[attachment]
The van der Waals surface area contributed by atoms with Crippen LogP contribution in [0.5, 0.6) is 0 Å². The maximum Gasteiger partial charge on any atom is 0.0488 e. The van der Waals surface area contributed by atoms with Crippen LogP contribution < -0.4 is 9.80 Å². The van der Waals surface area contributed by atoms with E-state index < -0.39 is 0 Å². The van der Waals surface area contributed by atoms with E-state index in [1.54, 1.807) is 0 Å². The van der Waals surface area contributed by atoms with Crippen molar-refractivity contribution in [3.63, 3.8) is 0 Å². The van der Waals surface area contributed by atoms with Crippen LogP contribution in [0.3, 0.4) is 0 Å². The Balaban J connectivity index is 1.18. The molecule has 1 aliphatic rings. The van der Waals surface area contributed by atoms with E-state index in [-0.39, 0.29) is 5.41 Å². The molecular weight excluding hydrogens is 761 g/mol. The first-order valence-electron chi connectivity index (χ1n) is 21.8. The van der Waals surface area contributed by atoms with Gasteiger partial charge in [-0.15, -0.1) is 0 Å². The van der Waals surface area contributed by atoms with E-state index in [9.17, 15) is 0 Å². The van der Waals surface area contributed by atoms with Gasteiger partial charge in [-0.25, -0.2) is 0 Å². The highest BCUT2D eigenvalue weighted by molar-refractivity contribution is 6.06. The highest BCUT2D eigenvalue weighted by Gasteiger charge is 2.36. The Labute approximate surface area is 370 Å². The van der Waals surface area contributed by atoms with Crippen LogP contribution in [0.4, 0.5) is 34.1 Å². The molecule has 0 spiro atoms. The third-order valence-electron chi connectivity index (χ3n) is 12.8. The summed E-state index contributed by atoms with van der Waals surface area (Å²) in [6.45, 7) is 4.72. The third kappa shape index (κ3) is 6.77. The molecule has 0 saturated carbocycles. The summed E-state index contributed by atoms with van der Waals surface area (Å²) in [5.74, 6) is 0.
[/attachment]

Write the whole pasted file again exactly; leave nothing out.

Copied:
The van der Waals surface area contributed by atoms with Crippen LogP contribution in [0.5, 0.6) is 0 Å². The maximum Gasteiger partial charge on any atom is 0.0488 e. The van der Waals surface area contributed by atoms with Crippen LogP contribution < -0.4 is 9.80 Å². The van der Waals surface area contributed by atoms with E-state index < -0.39 is 0 Å². The van der Waals surface area contributed by atoms with E-state index in [1.54, 1.807) is 0 Å². The van der Waals surface area contributed by atoms with Crippen molar-refractivity contribution in [3.63, 3.8) is 0 Å². The van der Waals surface area contributed by atoms with Crippen LogP contribution in [0.3, 0.4) is 0 Å². The Balaban J connectivity index is 1.18. The molecule has 1 aliphatic rings. The van der Waals surface area contributed by atoms with E-state index in [-0.39, 0.29) is 5.41 Å². The molecular weight excluding hydrogens is 761 g/mol. The first-order valence-electron chi connectivity index (χ1n) is 21.8. The van der Waals surface area contributed by atoms with Gasteiger partial charge in [-0.15, -0.1) is 0 Å². The van der Waals surface area contributed by atoms with E-state index in [9.17, 15) is 0 Å². The van der Waals surface area contributed by atoms with Gasteiger partial charge in [-0.25, -0.2) is 0 Å². The highest BCUT2D eigenvalue weighted by molar-refractivity contribution is 6.06. The highest BCUT2D eigenvalue weighted by Gasteiger charge is 2.36. The Labute approximate surface area is 370 Å². The van der Waals surface area contributed by atoms with Crippen LogP contribution in [0.4, 0.5) is 34.1 Å². The molecule has 0 spiro atoms. The third-order valence-electron chi connectivity index (χ3n) is 12.8. The summed E-state index contributed by atoms with van der Waals surface area (Å²) in [6.45, 7) is 4.72. The third kappa shape index (κ3) is 6.77. The molecule has 0 saturated carbocycles. The summed E-state index contributed by atoms with van der Waals surface area (Å²) in [5.74, 6) is 0.